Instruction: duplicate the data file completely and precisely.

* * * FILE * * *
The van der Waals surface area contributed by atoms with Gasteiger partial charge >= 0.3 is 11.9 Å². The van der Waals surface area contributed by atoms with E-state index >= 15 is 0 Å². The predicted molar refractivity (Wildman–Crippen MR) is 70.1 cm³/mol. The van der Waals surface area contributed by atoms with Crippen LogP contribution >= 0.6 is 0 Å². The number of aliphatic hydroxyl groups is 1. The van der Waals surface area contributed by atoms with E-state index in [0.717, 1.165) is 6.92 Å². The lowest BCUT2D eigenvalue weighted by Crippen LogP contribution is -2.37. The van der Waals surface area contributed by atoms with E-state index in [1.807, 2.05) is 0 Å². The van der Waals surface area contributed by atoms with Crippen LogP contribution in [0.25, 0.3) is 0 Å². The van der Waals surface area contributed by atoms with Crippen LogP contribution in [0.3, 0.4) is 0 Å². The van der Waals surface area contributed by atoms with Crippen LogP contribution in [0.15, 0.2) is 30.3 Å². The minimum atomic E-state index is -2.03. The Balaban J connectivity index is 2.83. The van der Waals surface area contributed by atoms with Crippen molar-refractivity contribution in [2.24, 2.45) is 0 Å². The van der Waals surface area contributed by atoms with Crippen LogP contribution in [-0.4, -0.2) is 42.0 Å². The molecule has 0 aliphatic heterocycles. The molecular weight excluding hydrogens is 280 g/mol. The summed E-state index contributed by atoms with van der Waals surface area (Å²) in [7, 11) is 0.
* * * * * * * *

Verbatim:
The van der Waals surface area contributed by atoms with Gasteiger partial charge >= 0.3 is 11.9 Å². The van der Waals surface area contributed by atoms with E-state index >= 15 is 0 Å². The predicted molar refractivity (Wildman–Crippen MR) is 70.1 cm³/mol. The van der Waals surface area contributed by atoms with Crippen LogP contribution >= 0.6 is 0 Å². The number of aliphatic hydroxyl groups is 1. The van der Waals surface area contributed by atoms with E-state index in [0.717, 1.165) is 6.92 Å². The lowest BCUT2D eigenvalue weighted by Crippen LogP contribution is -2.37. The van der Waals surface area contributed by atoms with E-state index in [1.807, 2.05) is 0 Å². The van der Waals surface area contributed by atoms with Crippen LogP contribution in [0.25, 0.3) is 0 Å². The van der Waals surface area contributed by atoms with Crippen LogP contribution in [0.3, 0.4) is 0 Å². The van der Waals surface area contributed by atoms with Crippen LogP contribution in [0.15, 0.2) is 30.3 Å². The minimum atomic E-state index is -2.03. The Balaban J connectivity index is 2.83. The van der Waals surface area contributed by atoms with Crippen molar-refractivity contribution in [2.24, 2.45) is 0 Å². The van der Waals surface area contributed by atoms with Crippen LogP contribution in [-0.4, -0.2) is 42.0 Å². The molecule has 0 aliphatic heterocycles. The molecular weight excluding hydrogens is 280 g/mol. The summed E-state index contributed by atoms with van der Waals surface area (Å²) in [7, 11) is 0.